Hobby Farms Editors
March 2, 2012
Citrus tree
Courtesy Nick White/Digital Vistion/ Thinkstock
the Save Our Citrus campaign is working to raise awareness about citrus-disease prevention.

The spread of citrus-tree diseases, such as citrus greening and citrus black spot, is an overlooked threat against some of America’s favorite fruits and juices. To help combat the problem, the USDA has updated its Save Our Citrus map to highlight new threatened areas.

According to the website, citrus diseases are often spread when fruits with the disease are moved (often illegally or improperly) to areas that have not yet been exposed. The diseases the Save Our Citrus campaign is trying to raise awareness about are:

  • Citrus greening, an incurable citrus-tree disease that was named for the green, misshapen fruit it causes trees to produce. The disease has killed millions of citrus trees in the southeastern U.S. and is spread by the Asian citrus psyllid.

  • Citrus canker, a bacterial disease that causes lesions on citrus-tree leaves, stems and fruit, causing the tree to decline slowly until it no longer produces fruit. The disease is spread by windborne rain; landscaping equipment; people carrying it on their hands; clothing or equipment; and infected or exposed plants.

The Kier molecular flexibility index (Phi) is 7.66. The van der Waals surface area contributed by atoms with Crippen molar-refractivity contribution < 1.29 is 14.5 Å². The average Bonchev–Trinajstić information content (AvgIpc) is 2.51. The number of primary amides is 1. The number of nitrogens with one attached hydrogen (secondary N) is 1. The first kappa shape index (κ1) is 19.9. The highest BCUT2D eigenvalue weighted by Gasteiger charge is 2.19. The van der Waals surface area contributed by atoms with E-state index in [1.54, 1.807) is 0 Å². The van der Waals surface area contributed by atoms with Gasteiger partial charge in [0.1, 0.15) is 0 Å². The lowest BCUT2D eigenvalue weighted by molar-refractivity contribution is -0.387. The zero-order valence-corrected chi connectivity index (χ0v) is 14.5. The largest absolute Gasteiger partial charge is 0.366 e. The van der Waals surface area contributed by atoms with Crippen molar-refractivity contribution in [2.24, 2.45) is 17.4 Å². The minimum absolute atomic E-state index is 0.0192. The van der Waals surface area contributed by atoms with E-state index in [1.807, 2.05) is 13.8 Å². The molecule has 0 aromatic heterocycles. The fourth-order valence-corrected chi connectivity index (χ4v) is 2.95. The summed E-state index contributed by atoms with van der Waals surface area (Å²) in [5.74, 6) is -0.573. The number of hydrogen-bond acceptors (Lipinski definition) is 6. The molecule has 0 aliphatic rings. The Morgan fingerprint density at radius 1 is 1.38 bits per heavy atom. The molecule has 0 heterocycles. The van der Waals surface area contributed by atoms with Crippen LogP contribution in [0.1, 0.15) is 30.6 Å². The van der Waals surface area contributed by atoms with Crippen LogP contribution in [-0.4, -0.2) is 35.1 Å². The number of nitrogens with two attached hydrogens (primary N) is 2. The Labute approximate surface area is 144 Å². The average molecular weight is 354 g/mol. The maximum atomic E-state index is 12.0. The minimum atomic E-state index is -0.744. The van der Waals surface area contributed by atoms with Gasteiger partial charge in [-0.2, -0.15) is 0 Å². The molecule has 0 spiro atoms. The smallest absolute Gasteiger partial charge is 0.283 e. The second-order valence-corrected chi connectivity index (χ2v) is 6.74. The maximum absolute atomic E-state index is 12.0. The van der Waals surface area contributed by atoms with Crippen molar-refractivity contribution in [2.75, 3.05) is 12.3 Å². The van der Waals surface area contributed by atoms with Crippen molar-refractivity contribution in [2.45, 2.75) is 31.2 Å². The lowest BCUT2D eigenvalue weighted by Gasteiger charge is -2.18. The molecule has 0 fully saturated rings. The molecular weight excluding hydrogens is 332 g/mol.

• Citrus black spot, a fungus that causes dark spots or blotches on rinds of citrus fruit, leading to early fruit drop and lower crop yields. The disease is spread by spores released from fallen, decomposing citrus leaves.
  • Sweet orange scab, a fungus causing scab-like legions in citrus-fruit rinds and sometimes leaves and twigs. Although it doesn’t affect the taste of the fruit, the fruit is likely to drop prematurely. The disease is spread by rain, irrigation, insects and transported nursery stock.

This year, states impacted by one or more of these diseases include California, Arizona, Texas, Louisiana, Mississippi, Alabama, Georgia, Florida and South Carolina. Beyond America’s lower 48 states, the threat to fruits also extends to several American islands and territories, including Hawaii, Puerto Rico, Guam, American Samoa and the U.S. Virgin Islands.

Farmers and citrus consumers in any of the threatened areas should take extra precautions to avoid the further spread of citrus diseases, including growing citrus at home so infected fruit isn’t transported, reporting signs of pest diseases to the USDA and spreading awareness about the problem.

The USDA’s Animal and Plant Health Inspection Service began the Save Our Citrus campaign in 2008 to inform U.S. consumers about the threat of citrus diseases and empower them to take easy steps that will make a lasting difference in the fight against citrus disease. The website includes extensive information about each citrus disease, as well as a map detailing affected areas, citrus-safety tips, links to additional resources and information about the need to quarantine certain fruits.

This month, the campaign also launched a Spanish-language version of the website to reach out to Spanish-speaking communities in citrus-growing states. As with the English website, it includes important quarantine alerts, citrus-safety tips and an interactive map that highlights affected areas in the U.S. and surrounding regions. Most importantly, Spanish-speaking site visitors will be able to report any plants they suspect are infected.


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